I’ll cherish these photos for the rest of my days.

And if you can’t manage to get this done for Valentines Day, don’t fret.
This would be pretty perfect for a birthday party, baby shower, or even next year’s Valentines Day party.
I have no problem with planning ahead.
Of course, I’d still be up the night before actually doing the work, but it would have been all planned out in my head for ages.

If this is your first time stopping by this little blog space, thanks!
I’m hopeful I’ll be back with another post soon.
Do check in and keep me accountable.
Happy Valentines Day!
All the best,
Ma Modern
(but you can also call me Greta)

 

Adventure Is Out There! That TIme I Took My 4 Kids to a Hipster Hotel All By Myself

I love to take my kids on adventures.
In doing so, I hope to pass onto them a love, and a longing, for adventure, that lasts them their whole life.
Our adventures often entail a fair amount of work and a bit of discomfort, and usually leave me exhausted by the end of them.
But they also leave me exhilarated.
They are the stuff of memories.
I’m always, always, glad we made the effort.
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Early this summer, Aaron set out on an adventure of his own.
He flew to Spain and Portugal to hike El Camino de Santiago.
He, my dad, and some others, would be there for 10 days, hiking over 80 miles along an ancient pilgrim route.
It was an amazing time, and I hope I can get him to blog about it here.
Meanwhile, I stayed home with our 4 kiddos.
It was the end of the school year and baseball season.
There were a million things going on.
I couldn’t get a babysitter to save my life.
There were closing ceremonies, pizza parties, and extra practices for playoffs.
I was pretty worn out from doing regular life alone, and missing Aaron fiercely on his birthday, Davy’s 2nd birthday, Father’s Day, and our 15th wedding anniversary.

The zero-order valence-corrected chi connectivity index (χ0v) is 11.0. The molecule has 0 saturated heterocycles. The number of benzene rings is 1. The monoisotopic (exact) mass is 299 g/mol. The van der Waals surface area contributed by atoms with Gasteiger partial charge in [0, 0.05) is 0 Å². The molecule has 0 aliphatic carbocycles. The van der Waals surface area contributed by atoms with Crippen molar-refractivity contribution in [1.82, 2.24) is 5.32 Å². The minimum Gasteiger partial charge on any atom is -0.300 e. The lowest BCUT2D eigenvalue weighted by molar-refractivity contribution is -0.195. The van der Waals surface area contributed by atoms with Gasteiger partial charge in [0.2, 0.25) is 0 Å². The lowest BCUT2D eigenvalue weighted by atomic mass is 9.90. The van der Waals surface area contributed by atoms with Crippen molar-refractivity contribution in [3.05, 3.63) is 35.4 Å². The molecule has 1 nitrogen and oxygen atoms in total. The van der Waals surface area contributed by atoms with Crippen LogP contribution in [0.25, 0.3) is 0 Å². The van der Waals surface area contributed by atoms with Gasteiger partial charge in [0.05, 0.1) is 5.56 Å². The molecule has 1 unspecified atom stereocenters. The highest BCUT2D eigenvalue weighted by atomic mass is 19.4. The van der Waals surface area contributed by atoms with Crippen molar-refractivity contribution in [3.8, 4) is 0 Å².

As a way to get through the time while Aaron was gone on his adventure, I had planned to take the kids on one of our own, but time seemed to be working against me.
I had one night.
So we went to Palm Springs.
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It was a calculated move.
I needed to deliver some paintings to Just Modern, a fabulous shop in Palm Springs that sells Aaron’s work.
And James had been asking to stay at the ACE ever since his Daddy took him there for lunch a few months prior.
That’s right, my 9 year old loves the ACE hotel.
He liked the food, the aesthetic, and the design.
“It’s mid century, but kind of rustic too, Mom.  And they have a photo booth.  And a diorama.”
He knows how to woo me.
I found a ridiculously cheap rate–$63 for a double–and away we went.
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One night in a hotel?
That’s not much of an adventure, you say.
Our kids have stayed in a hotel only one other time in their lives.
We have 4 kids–we travel cheap.
That means we camp, we stay at the grandparents, and once a year we rent a tiny, log cabin on the central coast of CA, and the owners think we are insane for cramming our whole family in there.
We don’t really do hotels.
So to my babies, it was an adventure extraordinaire.
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It was for me as well.
Taking all 4 kids anywhere by myself always is.
Even to the grocery store–I never know what;s going to go down.